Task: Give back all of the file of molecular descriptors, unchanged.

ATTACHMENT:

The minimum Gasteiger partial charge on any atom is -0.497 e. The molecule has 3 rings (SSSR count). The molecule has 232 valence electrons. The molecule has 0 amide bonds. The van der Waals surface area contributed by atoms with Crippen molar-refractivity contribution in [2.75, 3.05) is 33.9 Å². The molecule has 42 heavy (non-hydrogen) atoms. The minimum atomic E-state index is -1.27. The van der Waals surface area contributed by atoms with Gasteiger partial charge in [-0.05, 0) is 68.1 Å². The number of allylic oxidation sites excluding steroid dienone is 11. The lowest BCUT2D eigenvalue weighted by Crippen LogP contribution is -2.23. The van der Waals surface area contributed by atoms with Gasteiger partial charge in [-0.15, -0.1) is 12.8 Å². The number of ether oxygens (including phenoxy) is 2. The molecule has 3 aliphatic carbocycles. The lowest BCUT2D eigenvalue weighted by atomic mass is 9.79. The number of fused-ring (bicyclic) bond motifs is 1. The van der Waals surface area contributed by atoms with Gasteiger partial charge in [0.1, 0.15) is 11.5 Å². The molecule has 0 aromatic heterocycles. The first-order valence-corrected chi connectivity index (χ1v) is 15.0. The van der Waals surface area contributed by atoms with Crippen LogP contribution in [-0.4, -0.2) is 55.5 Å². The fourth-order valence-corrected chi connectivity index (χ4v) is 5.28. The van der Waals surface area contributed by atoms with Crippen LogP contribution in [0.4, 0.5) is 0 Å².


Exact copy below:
The minimum Gasteiger partial charge on any atom is -0.497 e. The molecule has 3 rings (SSSR count). The molecule has 232 valence electrons. The molecule has 0 amide bonds. The van der Waals surface area contributed by atoms with Crippen molar-refractivity contribution in [2.75, 3.05) is 33.9 Å². The molecule has 42 heavy (non-hydrogen) atoms. The minimum atomic E-state index is -1.27. The van der Waals surface area contributed by atoms with Gasteiger partial charge in [-0.05, 0) is 68.1 Å². The number of allylic oxidation sites excluding steroid dienone is 11. The lowest BCUT2D eigenvalue weighted by Crippen LogP contribution is -2.23. The van der Waals surface area contributed by atoms with Gasteiger partial charge in [-0.15, -0.1) is 12.8 Å². The number of ether oxygens (including phenoxy) is 2. The molecule has 3 aliphatic carbocycles. The lowest BCUT2D eigenvalue weighted by atomic mass is 9.79. The number of fused-ring (bicyclic) bond motifs is 1. The van der Waals surface area contributed by atoms with Gasteiger partial charge in [0.1, 0.15) is 11.5 Å². The molecule has 0 aromatic heterocycles. The first-order valence-corrected chi connectivity index (χ1v) is 15.0. The van der Waals surface area contributed by atoms with Crippen LogP contribution in [-0.4, -0.2) is 55.5 Å². The fourth-order valence-corrected chi connectivity index (χ4v) is 5.28. The van der Waals surface area contributed by atoms with Crippen LogP contribution in [0.4, 0.5) is 0 Å².